There's an Island upside to the low Canadian dollar: tourism operators say they're expecting to have a fantastic summer season.

Several hotels are reporting that bookings from south of the border are already up, and they've been getting a lot of calls lately.


Nancy Leslie, of Canada's Best Value Inn & Suites, says many guests tell them they have come to P.E.I. because of the low dollar. (CBC)

"We are gradually getting, I'm finding, getting more and more calls trying to book in," said Nancy Leslie, of Canada's Best Value Inn & Suites. "Because last summer was really, people were calling and couldn't get rooms here."

While new bookings are good for business, there's a changing trend in why people are coming, according to Leslie.

"We always question people, what brings you to PEI, what brings you to Charlottetown and our hotel?" she explained. "And last year we found there was quite a bit with the Canadian dollar, so we're hoping this year it will pretty well double the impact of what we had last year."

Cashing in on the low loonie is something many tourism operators on P.E.I. plan on.

Most feel the dollar has increased the demand for rooms.

U.S. inquiries up

Kevin Mouflier, TIAPEI

Kevin Mouflier, from the Tourism Industry Association of PEI, says many Americans still don't realize the great value their high dollar brings them in Canada. (Submitted)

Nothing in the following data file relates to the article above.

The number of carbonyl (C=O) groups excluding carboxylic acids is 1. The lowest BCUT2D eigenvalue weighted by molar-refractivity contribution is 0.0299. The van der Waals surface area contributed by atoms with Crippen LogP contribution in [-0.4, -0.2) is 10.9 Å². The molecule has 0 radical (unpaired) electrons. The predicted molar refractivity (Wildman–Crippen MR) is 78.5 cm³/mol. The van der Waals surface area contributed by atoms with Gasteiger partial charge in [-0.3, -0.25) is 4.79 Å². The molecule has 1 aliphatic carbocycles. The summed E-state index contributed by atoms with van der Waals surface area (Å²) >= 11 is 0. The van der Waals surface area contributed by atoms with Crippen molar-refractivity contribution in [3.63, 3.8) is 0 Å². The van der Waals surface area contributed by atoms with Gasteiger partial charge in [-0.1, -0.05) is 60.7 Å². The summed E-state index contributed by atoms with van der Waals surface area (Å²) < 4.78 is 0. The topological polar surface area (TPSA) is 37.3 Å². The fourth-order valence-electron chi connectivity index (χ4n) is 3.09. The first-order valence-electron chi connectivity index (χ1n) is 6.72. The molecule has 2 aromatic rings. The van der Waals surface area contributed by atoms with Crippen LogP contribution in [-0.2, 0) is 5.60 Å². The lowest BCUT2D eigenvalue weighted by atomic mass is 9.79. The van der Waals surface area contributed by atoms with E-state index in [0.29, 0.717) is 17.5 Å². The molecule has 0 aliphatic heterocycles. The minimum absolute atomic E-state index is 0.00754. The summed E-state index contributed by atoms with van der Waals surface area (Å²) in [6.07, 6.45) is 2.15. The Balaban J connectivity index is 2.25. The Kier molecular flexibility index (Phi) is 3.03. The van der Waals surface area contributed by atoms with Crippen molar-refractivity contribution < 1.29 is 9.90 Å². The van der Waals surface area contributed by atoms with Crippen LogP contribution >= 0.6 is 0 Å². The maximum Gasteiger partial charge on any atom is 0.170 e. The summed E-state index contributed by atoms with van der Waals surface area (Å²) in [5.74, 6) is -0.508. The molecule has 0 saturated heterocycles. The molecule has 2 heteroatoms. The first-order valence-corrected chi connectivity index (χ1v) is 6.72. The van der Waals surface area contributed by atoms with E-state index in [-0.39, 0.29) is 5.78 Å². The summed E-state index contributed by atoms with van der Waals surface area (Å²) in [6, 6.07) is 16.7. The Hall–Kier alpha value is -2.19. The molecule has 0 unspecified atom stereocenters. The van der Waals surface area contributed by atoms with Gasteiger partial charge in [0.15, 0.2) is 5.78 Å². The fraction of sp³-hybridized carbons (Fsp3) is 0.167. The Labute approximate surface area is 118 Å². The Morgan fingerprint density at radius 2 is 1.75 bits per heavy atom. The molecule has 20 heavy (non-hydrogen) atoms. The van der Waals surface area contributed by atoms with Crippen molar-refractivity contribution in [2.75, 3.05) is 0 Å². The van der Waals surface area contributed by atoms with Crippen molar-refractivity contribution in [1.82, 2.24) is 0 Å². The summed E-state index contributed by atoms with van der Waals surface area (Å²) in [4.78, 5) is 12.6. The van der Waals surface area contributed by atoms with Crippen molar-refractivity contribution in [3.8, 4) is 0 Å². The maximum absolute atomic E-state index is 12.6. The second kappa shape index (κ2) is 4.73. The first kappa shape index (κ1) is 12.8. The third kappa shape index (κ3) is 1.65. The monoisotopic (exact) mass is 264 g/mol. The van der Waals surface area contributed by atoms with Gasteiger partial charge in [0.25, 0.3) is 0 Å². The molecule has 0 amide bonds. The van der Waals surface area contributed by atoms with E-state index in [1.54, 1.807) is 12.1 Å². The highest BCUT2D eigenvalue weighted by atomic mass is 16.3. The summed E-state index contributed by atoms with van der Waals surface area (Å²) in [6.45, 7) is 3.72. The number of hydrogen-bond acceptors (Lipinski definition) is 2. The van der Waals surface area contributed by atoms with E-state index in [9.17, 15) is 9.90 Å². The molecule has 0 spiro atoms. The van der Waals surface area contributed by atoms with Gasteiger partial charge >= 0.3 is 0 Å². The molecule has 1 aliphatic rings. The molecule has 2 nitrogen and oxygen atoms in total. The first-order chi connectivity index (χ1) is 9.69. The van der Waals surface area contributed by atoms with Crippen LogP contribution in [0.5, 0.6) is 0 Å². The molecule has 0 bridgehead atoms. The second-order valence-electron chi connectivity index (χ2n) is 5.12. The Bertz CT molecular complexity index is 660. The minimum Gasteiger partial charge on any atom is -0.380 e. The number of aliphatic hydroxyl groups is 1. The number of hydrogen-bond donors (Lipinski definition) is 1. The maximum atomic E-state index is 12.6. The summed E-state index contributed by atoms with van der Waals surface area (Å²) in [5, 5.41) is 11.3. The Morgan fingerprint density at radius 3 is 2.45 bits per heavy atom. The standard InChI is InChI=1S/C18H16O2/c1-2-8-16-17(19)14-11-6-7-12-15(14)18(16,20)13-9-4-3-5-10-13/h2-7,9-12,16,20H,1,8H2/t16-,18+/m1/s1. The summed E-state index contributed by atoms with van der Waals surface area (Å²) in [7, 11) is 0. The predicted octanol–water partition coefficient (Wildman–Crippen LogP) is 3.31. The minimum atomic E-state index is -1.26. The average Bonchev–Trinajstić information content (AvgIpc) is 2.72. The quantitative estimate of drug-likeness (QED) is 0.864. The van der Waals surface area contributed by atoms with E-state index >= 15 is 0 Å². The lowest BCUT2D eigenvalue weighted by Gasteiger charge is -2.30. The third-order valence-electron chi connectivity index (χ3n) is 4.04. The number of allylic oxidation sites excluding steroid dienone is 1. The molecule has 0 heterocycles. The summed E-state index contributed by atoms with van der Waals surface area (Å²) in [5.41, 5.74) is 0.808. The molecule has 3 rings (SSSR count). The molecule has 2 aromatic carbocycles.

"Currently I'm hearing some very positive feedback from operators that I've spoken to in various parts of the Island," said Kevin Mouflier, from the Tourism Industry Association of PEI. "The U.S. business is appearing to be quite strong, particularly with the inquiries."

Mouflier says there's still more business out there that could be heading to P.E.I.

"Not enough Americans know about what the value of their dollar is," he said. "So again, it's in marketing it effectively and getting the word out whether it be from the operator level when people are booking or through marketing, through the province."

It's not just U.S. customers being attracted to P.E.I.

Hotel operators say people from other parts of the country that would normally vacation in the U.S. are having second thoughts because of the dollar exchange rate, and are booking vacations on the Island instead.